High achievers, goal-getters, and A-plus students may approach the LSAT with the intent of perfection.
While a perfect LSAT score is a worthy goal, you should know that only 0.1% of LSAT test-takers achieve it. That’s a clear indication of just how hard the LSAT is.
The LSAT is scored between 120 and 180. An average score of about 155 is obtained by getting about 60% of the questions correct.
If you have been a high-performing student all of your life, you may cringe at 60%. But, remember, the LSAT is not a knowledge-based test. It’s about displaying skills.
There are ways to work hard and get a high, or near-perfect score on the LSAT. If you’re ready to commit in a huge way, you may be able to pull this off.
Read on to get the inside scoop on how to get a perfect score on the LSAT.
Originally published on August 19th, 2020, this article was updated, fact-checked, and republished on September 12th, 2022.
What Is a Good LSAT Score?
There are two kinds of students who approach the LSAT:
- Those who want to do well and get into law school
- Those who want an excellent score to get into a top 25 law school
If you are looking to have a solid career in law and want to go to a standard law school, a good LSAT score is between 155 and 160. If you want to be at the top of your field and have your eye on an Ivy League or top-rated law school, you will want to aim for a 170 or higher.
Of course, a perfect LSAT score is something of a white whale. For some people, it may be possible.
Some LSAT study programs, like the Princeton Review, are laser-focused on facilitating study for students who want to get a high score. In other words, if you have this kind of ambition, you can easily find an LSAT class and study program that will help you excel.
Average LSAT Score Without Studying
Random Reddit threads and other online platforms are full of tips, ideas, and even claims about people who go into the LSAT without studying. For the most part, people who do this fail miserably. While some people brag about passable scores, the reality is that the average person who takes the LSAT without studying will not do well.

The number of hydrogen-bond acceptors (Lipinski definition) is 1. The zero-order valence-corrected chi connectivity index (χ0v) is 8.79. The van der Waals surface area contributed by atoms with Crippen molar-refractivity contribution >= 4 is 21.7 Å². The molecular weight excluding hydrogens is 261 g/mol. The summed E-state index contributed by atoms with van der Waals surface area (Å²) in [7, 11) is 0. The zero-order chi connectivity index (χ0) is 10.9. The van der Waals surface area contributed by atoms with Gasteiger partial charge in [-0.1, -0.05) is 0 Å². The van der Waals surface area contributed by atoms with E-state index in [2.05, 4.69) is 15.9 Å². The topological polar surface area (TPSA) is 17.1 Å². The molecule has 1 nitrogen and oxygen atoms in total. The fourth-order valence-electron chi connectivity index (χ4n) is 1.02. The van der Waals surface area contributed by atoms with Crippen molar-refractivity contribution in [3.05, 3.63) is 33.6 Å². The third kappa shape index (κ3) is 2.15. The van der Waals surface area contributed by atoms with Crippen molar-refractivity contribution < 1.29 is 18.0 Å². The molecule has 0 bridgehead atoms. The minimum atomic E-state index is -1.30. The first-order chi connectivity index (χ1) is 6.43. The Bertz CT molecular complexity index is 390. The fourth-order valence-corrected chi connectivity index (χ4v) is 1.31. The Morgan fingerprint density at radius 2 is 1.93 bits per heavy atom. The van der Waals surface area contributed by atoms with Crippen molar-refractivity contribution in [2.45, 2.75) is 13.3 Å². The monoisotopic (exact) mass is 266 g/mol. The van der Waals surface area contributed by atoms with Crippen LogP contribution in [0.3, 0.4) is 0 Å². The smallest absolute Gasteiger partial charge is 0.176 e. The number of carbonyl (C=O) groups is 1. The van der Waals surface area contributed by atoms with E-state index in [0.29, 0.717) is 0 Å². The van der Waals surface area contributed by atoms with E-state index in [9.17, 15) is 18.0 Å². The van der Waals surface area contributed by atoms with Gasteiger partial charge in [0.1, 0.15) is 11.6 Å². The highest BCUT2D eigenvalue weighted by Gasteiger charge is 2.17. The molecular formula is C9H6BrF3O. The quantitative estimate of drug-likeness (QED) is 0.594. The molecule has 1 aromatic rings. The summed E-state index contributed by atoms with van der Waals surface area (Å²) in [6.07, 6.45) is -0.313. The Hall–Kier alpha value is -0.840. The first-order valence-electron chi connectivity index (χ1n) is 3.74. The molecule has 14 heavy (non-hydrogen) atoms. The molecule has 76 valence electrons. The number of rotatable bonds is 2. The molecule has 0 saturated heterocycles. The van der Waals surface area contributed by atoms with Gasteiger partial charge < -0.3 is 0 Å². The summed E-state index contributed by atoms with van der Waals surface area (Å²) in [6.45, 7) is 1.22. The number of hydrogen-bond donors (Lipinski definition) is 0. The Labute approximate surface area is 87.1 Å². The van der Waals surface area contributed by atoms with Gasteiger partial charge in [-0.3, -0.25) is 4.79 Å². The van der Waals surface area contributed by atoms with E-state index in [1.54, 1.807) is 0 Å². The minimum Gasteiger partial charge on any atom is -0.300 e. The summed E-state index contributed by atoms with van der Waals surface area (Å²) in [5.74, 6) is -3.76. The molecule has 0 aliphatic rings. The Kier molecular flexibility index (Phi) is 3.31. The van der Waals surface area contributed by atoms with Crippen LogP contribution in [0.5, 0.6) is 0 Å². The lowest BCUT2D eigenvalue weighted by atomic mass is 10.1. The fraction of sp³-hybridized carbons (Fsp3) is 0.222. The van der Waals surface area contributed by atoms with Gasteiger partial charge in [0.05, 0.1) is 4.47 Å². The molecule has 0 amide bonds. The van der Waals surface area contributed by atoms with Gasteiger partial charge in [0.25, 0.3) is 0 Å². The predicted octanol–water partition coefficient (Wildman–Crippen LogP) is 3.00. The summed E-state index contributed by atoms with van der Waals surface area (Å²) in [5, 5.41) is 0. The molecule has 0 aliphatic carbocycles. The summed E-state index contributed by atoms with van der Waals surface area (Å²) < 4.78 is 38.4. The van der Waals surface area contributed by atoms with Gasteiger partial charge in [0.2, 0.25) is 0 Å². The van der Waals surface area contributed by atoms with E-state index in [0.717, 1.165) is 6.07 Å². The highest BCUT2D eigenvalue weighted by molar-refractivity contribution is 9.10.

There are a load of factors in finding an average LSAT score for people who don’t study. The most reliable statistic is the average score on the diagnostic tests that people take as they start studying for the LSAT.
Because these are typically taken before any major studying has been done, it’s a number that could represent an average score for people who don’t prepare.
According to several study platforms and online forums, the average first time practice test score is around 140-148. With this score, it would be virtually impossible to get into any law school.
The LSAT is a difficult test. Whether or not you have legal knowledge isn’t really a determiner of success. Instead, the LSAT will test your ability to reason, logic, and articulate arguments. Because it is skills-based, it’s unlike any other test you will have taken, such as the SAT or ACT. It’s not about memorization, so you can’t cram at the last minute.
Whether you study a little or a lot, the bottom line is: you have to study for the LSAT. Compare the top online LSAT prep courses, and choose one that fits your goals.
How to Get a 180 on the LSAT
If you’ve read this far and want to know how to get a 180 on the LSAT, you’re obviously willing to commit. There are several key activities you need to implement if you’re going to have a shot. Here are some basic steps to activate your highest potential for a great LSAT score.
Commit Enough Time to Prepare for the Exam
There are some average timelines for the LSAT. Most people choose a two, three, or six month course of study. With each of these, there are important habits and routines to get into. For an average performance, most people study for 2-4 hours a day.
Want the highest LSAT score possible? Double it. Make studying nearly a full time job for at least a couple of months. Mastery of the skills required is going to mean a lot of repetition and practice. If you want to do well, you’ll simply have to practice more.
Aligning with a set study plan will ensure that you adequately master all of the relevant skills for the LSAT. Some prep courses include a custom study plan, but you can also make your own LSAT study schedule, according to your timeline.
Consistency is key here. Even if you’re studying for just half an hour a day, ensure that you stick to the study plan. Also, planned rest days are equally important to prevent burnout when it comes to LSAT preparation.
Master the Logic of Each Section
The LSAT has three sections that test different abilities: